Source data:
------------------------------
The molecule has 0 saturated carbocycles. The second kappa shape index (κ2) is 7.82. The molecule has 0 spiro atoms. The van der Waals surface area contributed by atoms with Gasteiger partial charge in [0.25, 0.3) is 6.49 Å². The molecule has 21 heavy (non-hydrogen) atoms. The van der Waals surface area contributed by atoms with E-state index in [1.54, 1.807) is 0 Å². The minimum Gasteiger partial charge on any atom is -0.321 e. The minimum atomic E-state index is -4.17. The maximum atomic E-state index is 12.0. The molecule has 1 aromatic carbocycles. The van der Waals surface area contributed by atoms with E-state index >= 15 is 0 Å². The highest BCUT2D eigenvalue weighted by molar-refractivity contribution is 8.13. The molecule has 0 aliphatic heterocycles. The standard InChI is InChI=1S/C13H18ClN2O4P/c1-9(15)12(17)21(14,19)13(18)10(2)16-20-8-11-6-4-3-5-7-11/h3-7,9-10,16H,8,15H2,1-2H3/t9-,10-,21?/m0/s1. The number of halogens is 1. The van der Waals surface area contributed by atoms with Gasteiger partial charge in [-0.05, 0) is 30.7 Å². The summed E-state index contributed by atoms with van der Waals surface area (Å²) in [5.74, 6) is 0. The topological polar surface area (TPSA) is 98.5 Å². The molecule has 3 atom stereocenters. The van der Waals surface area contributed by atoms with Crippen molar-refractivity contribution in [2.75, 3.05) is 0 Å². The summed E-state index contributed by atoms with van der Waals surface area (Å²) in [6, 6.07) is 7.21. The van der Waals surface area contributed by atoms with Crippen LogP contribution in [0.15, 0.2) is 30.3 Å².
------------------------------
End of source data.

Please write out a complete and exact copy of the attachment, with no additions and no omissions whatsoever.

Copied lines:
The molecule has 0 saturated carbocycles. The second kappa shape index (κ2) is 7.82. The molecule has 0 spiro atoms. The van der Waals surface area contributed by atoms with Gasteiger partial charge in [0.25, 0.3) is 6.49 Å². The molecule has 21 heavy (non-hydrogen) atoms. The van der Waals surface area contributed by atoms with E-state index in [1.54, 1.807) is 0 Å². The minimum Gasteiger partial charge on any atom is -0.321 e. The minimum atomic E-state index is -4.17. The maximum atomic E-state index is 12.0. The molecule has 1 aromatic carbocycles. The van der Waals surface area contributed by atoms with E-state index >= 15 is 0 Å². The highest BCUT2D eigenvalue weighted by molar-refractivity contribution is 8.13. The molecule has 0 aliphatic heterocycles. The standard InChI is InChI=1S/C13H18ClN2O4P/c1-9(15)12(17)21(14,19)13(18)10(2)16-20-8-11-6-4-3-5-7-11/h3-7,9-10,16H,8,15H2,1-2H3/t9-,10-,21?/m0/s1. The number of halogens is 1. The van der Waals surface area contributed by atoms with Gasteiger partial charge in [-0.05, 0) is 30.7 Å². The summed E-state index contributed by atoms with van der Waals surface area (Å²) in [5.74, 6) is 0. The topological polar surface area (TPSA) is 98.5 Å². The molecule has 3 atom stereocenters. The van der Waals surface area contributed by atoms with Crippen molar-refractivity contribution in [2.75, 3.05) is 0 Å². The summed E-state index contributed by atoms with van der Waals surface area (Å²) in [6, 6.07) is 7.21. The van der Waals surface area contributed by atoms with Crippen LogP contribution in [0.15, 0.2) is 30.3 Å².